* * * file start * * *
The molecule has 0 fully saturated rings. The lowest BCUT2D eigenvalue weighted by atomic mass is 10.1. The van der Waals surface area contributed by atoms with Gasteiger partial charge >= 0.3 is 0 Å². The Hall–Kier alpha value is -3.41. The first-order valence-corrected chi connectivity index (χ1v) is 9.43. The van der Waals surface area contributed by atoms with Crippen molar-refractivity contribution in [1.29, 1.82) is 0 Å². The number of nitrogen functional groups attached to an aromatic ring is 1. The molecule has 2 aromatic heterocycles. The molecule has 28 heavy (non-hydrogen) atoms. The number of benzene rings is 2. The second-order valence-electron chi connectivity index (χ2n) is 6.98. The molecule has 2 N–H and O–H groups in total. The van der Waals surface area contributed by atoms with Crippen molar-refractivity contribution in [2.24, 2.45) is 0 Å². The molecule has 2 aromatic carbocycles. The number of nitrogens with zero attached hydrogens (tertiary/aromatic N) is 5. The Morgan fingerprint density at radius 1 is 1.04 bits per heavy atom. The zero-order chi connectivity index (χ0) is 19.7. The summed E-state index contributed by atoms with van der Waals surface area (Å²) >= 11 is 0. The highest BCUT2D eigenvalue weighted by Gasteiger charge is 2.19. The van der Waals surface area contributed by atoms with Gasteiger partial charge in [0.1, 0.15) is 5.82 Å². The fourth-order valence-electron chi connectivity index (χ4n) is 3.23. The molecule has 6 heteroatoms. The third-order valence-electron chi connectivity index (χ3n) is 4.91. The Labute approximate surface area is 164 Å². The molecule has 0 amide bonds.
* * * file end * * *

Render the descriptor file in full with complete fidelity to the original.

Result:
The molecule has 0 fully saturated rings. The lowest BCUT2D eigenvalue weighted by atomic mass is 10.1. The van der Waals surface area contributed by atoms with Gasteiger partial charge >= 0.3 is 0 Å². The Hall–Kier alpha value is -3.41. The first-order valence-corrected chi connectivity index (χ1v) is 9.43. The van der Waals surface area contributed by atoms with Crippen molar-refractivity contribution in [1.29, 1.82) is 0 Å². The number of nitrogen functional groups attached to an aromatic ring is 1. The molecule has 2 aromatic heterocycles. The molecule has 28 heavy (non-hydrogen) atoms. The number of benzene rings is 2. The second-order valence-electron chi connectivity index (χ2n) is 6.98. The molecule has 2 N–H and O–H groups in total. The van der Waals surface area contributed by atoms with Crippen molar-refractivity contribution in [2.24, 2.45) is 0 Å². The molecule has 2 aromatic carbocycles. The number of nitrogens with zero attached hydrogens (tertiary/aromatic N) is 5. The Morgan fingerprint density at radius 1 is 1.04 bits per heavy atom. The zero-order chi connectivity index (χ0) is 19.7. The summed E-state index contributed by atoms with van der Waals surface area (Å²) >= 11 is 0. The highest BCUT2D eigenvalue weighted by Gasteiger charge is 2.19. The van der Waals surface area contributed by atoms with Gasteiger partial charge in [0.1, 0.15) is 5.82 Å². The fourth-order valence-electron chi connectivity index (χ4n) is 3.23. The molecule has 6 heteroatoms. The third-order valence-electron chi connectivity index (χ3n) is 4.91. The Labute approximate surface area is 164 Å². The molecule has 0 amide bonds.